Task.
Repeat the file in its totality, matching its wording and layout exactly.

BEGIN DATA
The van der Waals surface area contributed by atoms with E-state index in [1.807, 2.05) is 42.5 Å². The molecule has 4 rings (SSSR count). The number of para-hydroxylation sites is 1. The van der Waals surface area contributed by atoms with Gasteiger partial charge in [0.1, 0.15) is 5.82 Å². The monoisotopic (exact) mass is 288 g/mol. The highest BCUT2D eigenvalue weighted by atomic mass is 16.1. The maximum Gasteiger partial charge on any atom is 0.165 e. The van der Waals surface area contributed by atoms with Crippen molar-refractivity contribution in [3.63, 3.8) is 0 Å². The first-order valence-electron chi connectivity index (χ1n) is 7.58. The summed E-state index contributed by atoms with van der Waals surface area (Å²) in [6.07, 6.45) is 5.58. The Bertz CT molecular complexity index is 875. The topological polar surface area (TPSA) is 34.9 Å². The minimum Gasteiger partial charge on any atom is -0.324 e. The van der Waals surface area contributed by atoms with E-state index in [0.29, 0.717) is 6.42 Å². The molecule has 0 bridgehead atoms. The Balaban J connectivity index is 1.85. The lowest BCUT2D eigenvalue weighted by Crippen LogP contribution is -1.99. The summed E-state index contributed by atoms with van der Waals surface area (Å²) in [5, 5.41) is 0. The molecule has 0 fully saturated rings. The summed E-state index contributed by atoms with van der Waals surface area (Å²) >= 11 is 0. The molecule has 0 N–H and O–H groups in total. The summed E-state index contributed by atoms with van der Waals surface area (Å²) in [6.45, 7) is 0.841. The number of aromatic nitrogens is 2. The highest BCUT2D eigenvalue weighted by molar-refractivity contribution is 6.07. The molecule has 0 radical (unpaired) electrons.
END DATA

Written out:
The van der Waals surface area contributed by atoms with E-state index in [1.807, 2.05) is 42.5 Å². The molecule has 4 rings (SSSR count). The number of para-hydroxylation sites is 1. The van der Waals surface area contributed by atoms with Gasteiger partial charge in [0.1, 0.15) is 5.82 Å². The monoisotopic (exact) mass is 288 g/mol. The highest BCUT2D eigenvalue weighted by atomic mass is 16.1. The maximum Gasteiger partial charge on any atom is 0.165 e. The van der Waals surface area contributed by atoms with Crippen molar-refractivity contribution in [3.63, 3.8) is 0 Å². The first-order valence-electron chi connectivity index (χ1n) is 7.58. The summed E-state index contributed by atoms with van der Waals surface area (Å²) in [6.07, 6.45) is 5.58. The Bertz CT molecular complexity index is 875. The topological polar surface area (TPSA) is 34.9 Å². The minimum Gasteiger partial charge on any atom is -0.324 e. The van der Waals surface area contributed by atoms with E-state index in [0.29, 0.717) is 6.42 Å². The molecule has 0 bridgehead atoms. The Balaban J connectivity index is 1.85. The lowest BCUT2D eigenvalue weighted by Crippen LogP contribution is -1.99. The summed E-state index contributed by atoms with van der Waals surface area (Å²) in [5, 5.41) is 0. The molecule has 0 fully saturated rings. The summed E-state index contributed by atoms with van der Waals surface area (Å²) >= 11 is 0. The molecule has 0 N–H and O–H groups in total. The summed E-state index contributed by atoms with van der Waals surface area (Å²) in [6.45, 7) is 0.841. The number of aromatic nitrogens is 2. The highest BCUT2D eigenvalue weighted by molar-refractivity contribution is 6.07. The molecule has 0 radical (unpaired) electrons.